They repeatedly declined to offer an estimate, saying that doing so would reveal US knowledge about North Korea's capabilities, but Stewart warned the panel the risk was growing. "This system, last tested in February, has a shorter range than the missiles launched in North Korea's three most recent tests", a White House official said, as cited by Reuters.
The location from where the military believed the missile was launched was also incorrect, as new North Korean video and photographs showed that the launch site was in Anju, not Pukchang as Seoul had initially announced.
North Korea's official Korean Central News Agency called the missile a "new ground-to-ground medium long-range strategic ballistic rocket", and said the "Hwasong-12" was "capable of carrying a large, heavy nuclear warhead".
Kim Jong-un supervised the launch and expressed "great satisfaction" over its results.
Both Koreas - plus anti-Pyongyang activists based in the South - send leaflets across the border, tied to gas-filled balloons.
This technology is key to ensuring that the warhead is able to withstand the vibrations and heat of the flight's terminal phase before the impact.
Pyongyang said the launch had been a success and that the missile could now potentially by mass-produced.
USA and South Korean officials and experts believe the North is several years away from having such a capability.
Uruguay's mission to the world body said the meeting, the second in as many weeks, is set for Tuesday and was requested by the United States, South Korea and Japan.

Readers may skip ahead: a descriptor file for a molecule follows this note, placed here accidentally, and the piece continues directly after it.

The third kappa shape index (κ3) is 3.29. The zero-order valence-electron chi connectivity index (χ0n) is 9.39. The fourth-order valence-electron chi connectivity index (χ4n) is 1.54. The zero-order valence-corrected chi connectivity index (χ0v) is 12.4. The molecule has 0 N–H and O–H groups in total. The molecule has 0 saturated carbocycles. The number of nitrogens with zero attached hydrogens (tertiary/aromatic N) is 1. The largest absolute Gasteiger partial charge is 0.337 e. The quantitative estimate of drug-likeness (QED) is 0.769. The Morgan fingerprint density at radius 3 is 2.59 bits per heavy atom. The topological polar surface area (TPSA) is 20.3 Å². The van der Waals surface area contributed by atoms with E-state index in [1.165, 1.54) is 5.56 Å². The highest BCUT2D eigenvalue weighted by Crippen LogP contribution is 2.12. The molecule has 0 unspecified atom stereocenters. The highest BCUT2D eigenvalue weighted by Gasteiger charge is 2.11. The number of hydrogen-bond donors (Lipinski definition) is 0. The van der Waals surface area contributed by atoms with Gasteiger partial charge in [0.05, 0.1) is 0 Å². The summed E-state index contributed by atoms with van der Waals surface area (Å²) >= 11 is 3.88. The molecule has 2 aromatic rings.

The two missile tests in a week complicate plans by South Korea's new president Moon Jae-in to seek ways to reduce tension on the peninsula. But obviously, if North Korea takes actions that threaten the South Korean forces or our own forces then that would be met with an appropriate response... "We don't see why dialogue can not take place in the current situation now".
Moon, South Korea's first liberal leader in almost a decade, said as he took his oath of office last week that he'd be willing to visit the North if the circumstances were right.
The new statement said the Security Council members "vowed to fully and comprehensively implement" all measures the council imposed on Pyongyang and urged other United Nations member states to do the same.
"North Korea's repeated missile launches are a grave threat to our country and a clear violation of UN resolutions", Abe told reporters, adding that Japan would stay in close touch with the United States and South Korea.
When asked on Tuesday if Beijing was talking to Washington about possible new sanctions, China's U.N. Ambassador Liu Jieyi said: "It's up to the council to decide what we should do in the current situation".
US President Donald Trump labelled North Korean dictator Kim Jong Un a "madman with nuclear weapons" during a private phone conversation with Philippines President Rodrigo Duterte last month, just days before stating publicly that he would be "honoured" to meet Kim.